Faso on Comey: Shocked, not surprised

James Comey

John Faso

U.S. Rep. John Faso responded on Wednesday, May 10 to the abrupt termination of FBI Director James Comey the previous day, calling Comey’s firing in the midst of an agency investigation into ties between top Trump campaign aides and Russia “at the same time unsurprising and shocking.”

Faso, a Kinderhook Republican who represents New York’s 19th Congressional District, added that he would support the appointment of an independent investigator to the case — if the administration did not quickly appoint an FBI director with credibility on both sides of the aisle.

Faso’s statement came a day after Trump announced that he had fired Comey based on a recommendation by Attorney General Jeff Sessions and Deputy AG Rod J. Rosenstein. Trump linked the abrupt firing to Comey’s actions regarding the FBI investigation into Hillary Clinton’s handling of classified information while serving as secretary of state. But Democrats and a few Republicans have expressed outrage at the sudden dismissal of the man leading an ongoing FBI investigation into alleged Russian meddling in the 2016 election and alleged contacts between Russian agents and top Trump advisors, including former national security advisor Michael Flynn and onetime campaign chairman Paul Manafort.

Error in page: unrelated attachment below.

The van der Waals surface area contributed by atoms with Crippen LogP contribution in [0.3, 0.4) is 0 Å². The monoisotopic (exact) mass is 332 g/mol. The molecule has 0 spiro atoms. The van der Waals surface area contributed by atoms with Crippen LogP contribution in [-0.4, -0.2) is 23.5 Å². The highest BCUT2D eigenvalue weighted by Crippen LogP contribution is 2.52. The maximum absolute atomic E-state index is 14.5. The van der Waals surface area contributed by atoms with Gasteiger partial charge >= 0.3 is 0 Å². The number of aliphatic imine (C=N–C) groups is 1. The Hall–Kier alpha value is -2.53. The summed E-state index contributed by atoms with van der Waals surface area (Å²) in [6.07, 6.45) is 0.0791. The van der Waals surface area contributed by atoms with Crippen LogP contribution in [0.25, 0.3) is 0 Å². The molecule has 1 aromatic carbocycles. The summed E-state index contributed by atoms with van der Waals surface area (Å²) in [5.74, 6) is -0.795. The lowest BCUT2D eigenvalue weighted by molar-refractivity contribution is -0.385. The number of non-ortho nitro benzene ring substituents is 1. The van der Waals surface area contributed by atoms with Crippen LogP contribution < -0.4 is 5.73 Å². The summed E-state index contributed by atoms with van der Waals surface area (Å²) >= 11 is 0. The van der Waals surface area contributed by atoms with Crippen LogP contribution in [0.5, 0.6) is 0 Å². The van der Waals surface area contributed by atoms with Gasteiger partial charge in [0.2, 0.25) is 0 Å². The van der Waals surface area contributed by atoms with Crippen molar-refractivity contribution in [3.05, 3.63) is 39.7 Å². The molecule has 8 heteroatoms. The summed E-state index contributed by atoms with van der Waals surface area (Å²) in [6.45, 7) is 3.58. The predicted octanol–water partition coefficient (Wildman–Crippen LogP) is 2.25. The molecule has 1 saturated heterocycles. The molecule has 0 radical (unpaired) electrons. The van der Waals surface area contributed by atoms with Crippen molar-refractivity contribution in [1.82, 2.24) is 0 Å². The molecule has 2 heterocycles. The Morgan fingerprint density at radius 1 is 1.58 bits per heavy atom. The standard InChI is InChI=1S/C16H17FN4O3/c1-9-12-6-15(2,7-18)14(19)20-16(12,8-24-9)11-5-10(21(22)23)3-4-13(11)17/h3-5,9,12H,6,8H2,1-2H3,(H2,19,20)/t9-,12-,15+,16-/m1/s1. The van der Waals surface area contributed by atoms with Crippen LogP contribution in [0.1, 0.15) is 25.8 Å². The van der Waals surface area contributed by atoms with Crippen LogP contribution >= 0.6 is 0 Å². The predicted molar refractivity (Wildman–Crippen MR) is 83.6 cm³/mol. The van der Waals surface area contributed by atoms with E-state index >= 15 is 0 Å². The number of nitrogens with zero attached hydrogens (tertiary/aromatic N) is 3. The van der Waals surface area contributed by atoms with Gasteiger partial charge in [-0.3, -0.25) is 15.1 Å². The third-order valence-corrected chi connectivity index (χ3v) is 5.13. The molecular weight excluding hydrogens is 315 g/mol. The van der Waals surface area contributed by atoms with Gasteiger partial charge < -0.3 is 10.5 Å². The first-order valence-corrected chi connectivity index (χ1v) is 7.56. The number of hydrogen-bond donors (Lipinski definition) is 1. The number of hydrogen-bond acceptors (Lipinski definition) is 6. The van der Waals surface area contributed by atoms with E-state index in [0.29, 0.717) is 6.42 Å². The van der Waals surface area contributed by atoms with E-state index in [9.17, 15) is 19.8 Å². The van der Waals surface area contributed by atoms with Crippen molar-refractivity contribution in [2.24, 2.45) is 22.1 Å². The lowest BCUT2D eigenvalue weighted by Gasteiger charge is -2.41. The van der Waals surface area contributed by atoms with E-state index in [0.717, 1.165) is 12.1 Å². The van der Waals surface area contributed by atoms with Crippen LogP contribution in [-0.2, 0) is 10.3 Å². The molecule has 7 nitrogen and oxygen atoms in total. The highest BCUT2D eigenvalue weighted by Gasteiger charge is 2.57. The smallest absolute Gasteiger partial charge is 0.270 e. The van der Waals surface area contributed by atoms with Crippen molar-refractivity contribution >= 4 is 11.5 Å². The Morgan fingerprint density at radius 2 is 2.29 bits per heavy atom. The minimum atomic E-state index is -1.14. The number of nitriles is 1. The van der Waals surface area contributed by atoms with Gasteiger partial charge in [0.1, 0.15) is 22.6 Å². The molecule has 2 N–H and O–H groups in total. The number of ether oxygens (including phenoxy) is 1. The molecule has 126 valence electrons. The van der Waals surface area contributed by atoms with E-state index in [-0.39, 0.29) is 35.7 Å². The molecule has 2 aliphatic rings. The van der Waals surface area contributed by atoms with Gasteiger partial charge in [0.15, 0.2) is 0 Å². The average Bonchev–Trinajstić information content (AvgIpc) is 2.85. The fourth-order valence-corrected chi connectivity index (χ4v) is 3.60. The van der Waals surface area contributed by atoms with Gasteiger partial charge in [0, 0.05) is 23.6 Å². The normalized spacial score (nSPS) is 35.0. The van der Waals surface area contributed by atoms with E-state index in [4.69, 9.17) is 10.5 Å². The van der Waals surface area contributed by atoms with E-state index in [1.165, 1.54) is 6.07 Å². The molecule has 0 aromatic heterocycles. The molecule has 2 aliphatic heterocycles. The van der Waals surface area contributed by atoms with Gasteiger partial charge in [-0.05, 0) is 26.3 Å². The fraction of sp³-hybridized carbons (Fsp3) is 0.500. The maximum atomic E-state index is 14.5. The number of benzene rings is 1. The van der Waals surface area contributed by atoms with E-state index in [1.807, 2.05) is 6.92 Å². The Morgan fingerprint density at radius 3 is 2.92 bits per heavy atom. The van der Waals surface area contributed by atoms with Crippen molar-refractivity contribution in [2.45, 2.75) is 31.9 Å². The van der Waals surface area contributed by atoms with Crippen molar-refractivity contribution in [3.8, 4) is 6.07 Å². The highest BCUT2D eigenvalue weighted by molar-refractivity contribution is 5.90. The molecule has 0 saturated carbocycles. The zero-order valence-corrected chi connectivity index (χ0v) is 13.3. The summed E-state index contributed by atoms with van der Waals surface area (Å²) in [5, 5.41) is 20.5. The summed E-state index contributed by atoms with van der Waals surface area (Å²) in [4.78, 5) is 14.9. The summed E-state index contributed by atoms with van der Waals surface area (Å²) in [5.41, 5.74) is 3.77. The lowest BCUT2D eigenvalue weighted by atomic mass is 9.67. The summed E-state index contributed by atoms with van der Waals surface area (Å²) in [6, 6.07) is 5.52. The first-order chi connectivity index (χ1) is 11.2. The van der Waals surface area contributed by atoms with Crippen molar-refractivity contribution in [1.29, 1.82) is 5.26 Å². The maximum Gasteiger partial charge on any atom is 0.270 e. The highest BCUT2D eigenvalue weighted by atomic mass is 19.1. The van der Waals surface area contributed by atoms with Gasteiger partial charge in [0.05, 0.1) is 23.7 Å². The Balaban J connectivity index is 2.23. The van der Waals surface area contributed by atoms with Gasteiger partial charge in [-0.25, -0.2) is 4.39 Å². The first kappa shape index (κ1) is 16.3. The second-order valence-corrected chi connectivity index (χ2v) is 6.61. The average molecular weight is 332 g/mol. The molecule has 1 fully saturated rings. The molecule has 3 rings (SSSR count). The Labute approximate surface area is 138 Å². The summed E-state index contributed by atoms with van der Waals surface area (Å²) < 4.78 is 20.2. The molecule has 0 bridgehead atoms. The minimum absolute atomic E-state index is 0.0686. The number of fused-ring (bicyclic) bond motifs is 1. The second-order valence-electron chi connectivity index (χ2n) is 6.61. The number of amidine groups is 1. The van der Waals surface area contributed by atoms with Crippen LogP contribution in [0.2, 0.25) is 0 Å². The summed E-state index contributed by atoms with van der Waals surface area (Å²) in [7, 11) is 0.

Faso’s statement criticized Comey for “his actions relating to the Clinton email matter” and suggested that the former FBI director’s statements to a Congressional committee earlier this week that he had mischaracterized the actions of top Clinton aide Huma Abedin regarding classified data “were perhaps the final misstep.” But Faso also questioned the timing of Comey’s dismissal.

“The public must have absolute confidence that the FBI investigation [into Russian influence in the 2016 election] will be thorough, and result in complete resolution of that question regardless of the outcome,” Faso wrote. “The facts must be known.”

Faso called for the swift appointment of a new FBI director “of unquestioned integrity and experience acceptable to both Republicans and Democrats in the Senate.”

“If the nominee does not pass that test,” Faso wrote, “then the only alternative in my view would be the selection of an independent investigator to get to the bottom of this matter once and for all.”